Poetic devices Brianna Kiana Kristina Blake Bryce
Verbal Irony Examples: • “This bread is as soft as concrete” • “Clear as mud” • “That was almost as fun as a root canal” When the speaker says something that is opposite to what they really mean. Similar to sarcasm.
“Humanity i love you because you are perpetually putting the secret of life in your pants and forgetting it’s there and sitting down on it and because you are forever making poems in the lap of death Humanity i hate you” Example in Poetry “Humanity I Love You” by E.E. Cummings
Situational Irony When an outcome is contradictory to what was expected. Example: “The Rime of the Ancient Mariner” by Coleridge “Water, water, everywhere And all the boards did shrink; Water, water everywhere. Nor any drop to drink”
Dramatic Irony When a situation is understood by the audience but not grasped by one of more of the characters. Can be used to create emotions such as suspense or humor in order to draw the audience into the story. Example: In “Romeo and Juliet” by Shakespeare Romeo is told that Juliet has died and plans to kill himself. However, the audience knows that she is just in a deep sleep waiting for him to return.
The repetition of the same letter or sound at the beginning of adjacent words or words that are close together in a sentence. Alliteration Example from Edgar Allen Poe’s “The Raven” “Deep into that darkness peering, long I stood there wondering, fearing, Doubting, dreaming dreams no mortal ever dared to dream before;”
Euphony Example from Robert Frost’s “The Tufts of Flowers” `As all must be,' I said within my heart, `Whether they work together or apart.' But as I said it, swift there passed me by On noiseless wing a 'wildered butterfly, Seeking with memories grown dim o'er night Someresting flower of yesterday's delight. Attempting to group words together with complimentary consonant sounds that allow for the words to sound smooth, harmonious and pleasing to the ear when spoken (this is the opposite of cacophony).
Both are uses of clashing and unmelodious sounds within a group of words. These create the opposite effects that euphony, assonance and consonance do within a piece of writing. Cacophony/Dissonance Example: “The Dalliance of Eagles” by Walt Whitman “Skirting the river road, (my forenoon walk, my rest,) Skyward in air a sudden muffled sound, the dalliance of the eagles, The rushing amorous contact high in space together, The clinching interlocking claws, a living, fierce, gyrating wheel…”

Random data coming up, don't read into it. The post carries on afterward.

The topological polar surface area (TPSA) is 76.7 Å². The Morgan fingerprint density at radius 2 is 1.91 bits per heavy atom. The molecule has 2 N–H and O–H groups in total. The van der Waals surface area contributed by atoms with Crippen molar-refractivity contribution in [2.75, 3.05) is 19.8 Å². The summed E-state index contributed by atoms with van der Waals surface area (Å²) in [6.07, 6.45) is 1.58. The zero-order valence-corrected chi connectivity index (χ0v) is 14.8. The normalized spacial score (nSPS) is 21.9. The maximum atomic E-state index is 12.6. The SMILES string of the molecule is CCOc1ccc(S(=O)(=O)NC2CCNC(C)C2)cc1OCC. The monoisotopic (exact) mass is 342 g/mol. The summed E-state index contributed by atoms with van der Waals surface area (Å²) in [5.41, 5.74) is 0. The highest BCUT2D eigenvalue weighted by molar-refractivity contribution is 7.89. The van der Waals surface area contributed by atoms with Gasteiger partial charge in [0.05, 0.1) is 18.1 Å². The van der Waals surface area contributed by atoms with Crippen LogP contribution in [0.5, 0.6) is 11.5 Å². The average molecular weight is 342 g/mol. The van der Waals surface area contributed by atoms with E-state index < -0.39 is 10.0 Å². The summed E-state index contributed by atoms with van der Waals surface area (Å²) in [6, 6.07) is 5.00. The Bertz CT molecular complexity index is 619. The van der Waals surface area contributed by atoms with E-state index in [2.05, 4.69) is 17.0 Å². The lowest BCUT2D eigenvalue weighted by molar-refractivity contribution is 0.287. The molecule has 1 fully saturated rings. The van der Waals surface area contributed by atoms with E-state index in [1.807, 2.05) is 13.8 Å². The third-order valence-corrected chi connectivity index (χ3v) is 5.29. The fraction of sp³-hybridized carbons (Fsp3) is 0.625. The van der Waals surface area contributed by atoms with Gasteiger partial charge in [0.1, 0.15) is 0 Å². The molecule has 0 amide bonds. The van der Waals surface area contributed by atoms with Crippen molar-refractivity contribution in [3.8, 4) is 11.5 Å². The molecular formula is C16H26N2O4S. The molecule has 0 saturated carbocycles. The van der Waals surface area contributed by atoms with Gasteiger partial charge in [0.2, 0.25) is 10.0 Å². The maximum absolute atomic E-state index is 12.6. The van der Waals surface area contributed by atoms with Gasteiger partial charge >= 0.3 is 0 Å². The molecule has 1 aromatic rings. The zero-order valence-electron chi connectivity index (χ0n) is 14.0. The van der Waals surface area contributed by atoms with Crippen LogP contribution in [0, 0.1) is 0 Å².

Assonance The repetition of vowel sounds in nearby words. It is used to reinforce the meaning of words or assist in setting the mood of a piece of writing. Example: “Early Moon” by Carl Sandburg “Poetry is old, ancient, goes back far. It is among the oldest of living things.Soold it is that no manknowshow and why the first poems came.”
Consonance When the repetition of consonants in a word or phrase is emphasized by the differing vowels within them. Examples: • Linger, longer and langour – the n’s and r’s show consonance • Rider, reader, ruder – the d’s and r’s show consonance
Repetition An instance of using a wordor phrase more than once in a short passage. It is used as a way of dwelling on or emphasizing a point. Example: “Stopping by Woods on a Snowy Evening” by Robert Frost "The woods are lovely, dark, and deep, But I have promises to keep, And miles to go before I sleep, And miles to go before I sleep.”
When a person exclaims to or makes a speech towards a person who is dead or absent from the story, or to an element which is personified. Apostrophe Example: In “Macbeth” by Shakespeare Lady Macbeth reads a letter from Macbeth and speaks out loud to him about how he should kill King Duncan, though Macbeth isn’t there.
Euphemism The act of substituting a mild, indirect, or vague term for one considered harsh, blunt, or offensive. Examples: • Passed away instead of died • Big boned instead of heavy or overweight • Calling a person a senior instead of old
onomatopoeia The formation of a word by imitation of a sound of the objects or actions it is referred to. Examples: • The cat meowed • The pans went crashing to the floor and made a big BANG!
rhetorical question Question may be asked for effect, but no answer is needed. Rhetorical questions are commonly used in speeches and informal types of writing, and often provoke thought. Examples: • “If practice makes perfect , and no one is perfect, then why practice?” • If your friend jumped off a bridge , would you do it too?